To protect and to serve. That is the role that police officers play in our community.

But those are only words unless there is open communication, complete understanding and a genuine give-and-take between both sides. It is the community’s responsibility to know the challenges that police officers face and the difficulties associated with their work, in much the same way it is police officers’ responsibility to know the community they serve.

Those are the values that Jim Biever exuded, his family says, and that’s how Biever led his life. That’s the legacy he left behind.

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That’s what the Biever Family Police Scholarship Fund is really all about.

Established in August 2020, the Biever Family Police Scholarship Fund celebrates the life of former Pennsylvania State Police Cpl. Jim Biever by helping to defray costs of local men and women pursuing a career in law enforcement. But in the bigger picture, the scholarship’s mission is to erode the boundaries between police officers and the communities they protect.

On Aug. 12, 2020, Biever died at age 56, following a three-month battle with duodenal carcinoma, a rare form of cancer of the small intestine.

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Remembering Pennsylvania State Police Cpl. Jim Biever, who died in August 2020 after a battle with a rare form of cancer.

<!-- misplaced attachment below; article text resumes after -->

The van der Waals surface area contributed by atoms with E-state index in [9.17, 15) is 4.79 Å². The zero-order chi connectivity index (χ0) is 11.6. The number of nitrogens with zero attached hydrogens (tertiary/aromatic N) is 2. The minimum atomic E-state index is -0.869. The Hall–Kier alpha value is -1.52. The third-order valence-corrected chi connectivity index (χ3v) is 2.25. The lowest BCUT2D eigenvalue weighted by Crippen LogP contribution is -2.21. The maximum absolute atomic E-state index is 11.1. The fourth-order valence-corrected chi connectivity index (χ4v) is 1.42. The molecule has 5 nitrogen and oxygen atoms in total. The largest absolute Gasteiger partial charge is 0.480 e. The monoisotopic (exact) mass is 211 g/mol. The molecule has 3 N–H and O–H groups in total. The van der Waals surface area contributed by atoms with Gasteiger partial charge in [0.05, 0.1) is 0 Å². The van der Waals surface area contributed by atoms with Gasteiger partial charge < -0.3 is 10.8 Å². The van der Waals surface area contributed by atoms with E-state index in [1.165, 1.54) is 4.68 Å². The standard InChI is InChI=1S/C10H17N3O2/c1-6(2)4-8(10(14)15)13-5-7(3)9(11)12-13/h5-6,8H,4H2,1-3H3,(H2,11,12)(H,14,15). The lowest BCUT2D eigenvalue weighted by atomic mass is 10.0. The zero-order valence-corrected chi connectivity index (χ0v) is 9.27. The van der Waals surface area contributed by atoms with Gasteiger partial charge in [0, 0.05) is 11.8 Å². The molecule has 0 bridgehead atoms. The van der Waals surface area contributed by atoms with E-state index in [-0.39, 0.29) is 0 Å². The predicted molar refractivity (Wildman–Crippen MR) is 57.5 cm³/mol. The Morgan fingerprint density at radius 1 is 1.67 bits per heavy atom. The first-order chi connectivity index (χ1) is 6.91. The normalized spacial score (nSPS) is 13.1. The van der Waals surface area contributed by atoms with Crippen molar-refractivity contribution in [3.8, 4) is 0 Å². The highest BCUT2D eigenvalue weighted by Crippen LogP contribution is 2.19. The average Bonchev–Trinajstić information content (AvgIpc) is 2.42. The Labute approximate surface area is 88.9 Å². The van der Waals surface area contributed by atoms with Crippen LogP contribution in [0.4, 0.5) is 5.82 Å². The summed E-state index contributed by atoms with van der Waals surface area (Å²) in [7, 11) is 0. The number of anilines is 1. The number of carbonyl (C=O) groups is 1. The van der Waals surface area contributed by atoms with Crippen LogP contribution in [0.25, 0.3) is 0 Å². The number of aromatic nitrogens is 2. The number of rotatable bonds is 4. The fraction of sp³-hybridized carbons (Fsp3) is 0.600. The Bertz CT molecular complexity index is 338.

“The overall vision of our fund is to see police and citizens working along side each other,” Noel Biever, Cpl. Biever’s daughter and the secretary and treasurer of the Biever Family Police Scholarship Fund, explained. “We want to do it through empathy, trust and unity between the police and the citizens of Lebanon County by creating this scholarship that will benefit someone who is interested in pursuing a career in law enforcement. We also want to do it through continuing education and training for police officers.

“He came up with this idea for a scholarship fund because he wanted to help someone who wanted to become a police officer,” she added. “He wanted other people to have the same opportunities he had. He loved being a police officer. He spoke about it all the time.”

Monies from the Biever Family Police Scholarship Fund will provide financial assistance for qualified men and women seeking certification through the Act 120 Municipal Police Officer Education and Training program, one of the requirements for becoming a police officer in Pennsylvania. The Bievers have also set up the James Biever Criminal Justice Award, a one-time $1,000 scholarship presented to Lebanon County high school seniors looking to pursue a college degree in criminal justice.

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“Dad was diagnosed with stage four cancer in May of 2020,” his daughter said. “At that time, he came up with the idea of the foundation to leave a legacy. Originally, he was going to head it himself. But he went into hospice in August, so we wanted to see his idea come to fruition.

“We could’ve stopped with the scholarship. But I think he really wanted to see his dream put into action. We saw the struggles and the toll it took on him. He was always unsettled. There were times when he had to go to work, and we would stay with our mom.”

Remembering Pennsylvania State Police Cpl. Jim Biever, who died in August 2020 after a battle with a rare form of cancer.

The Biever family seeks to fund the scholarship through personal donations from like-minded members of the Lebanon community. They also will stage the inaugural Jim Biever Memorial 5K run on Saturday morning, Aug. 14, on the Lebanon Valley Rail-to-Trail at the Lebanon Valley Expo Center.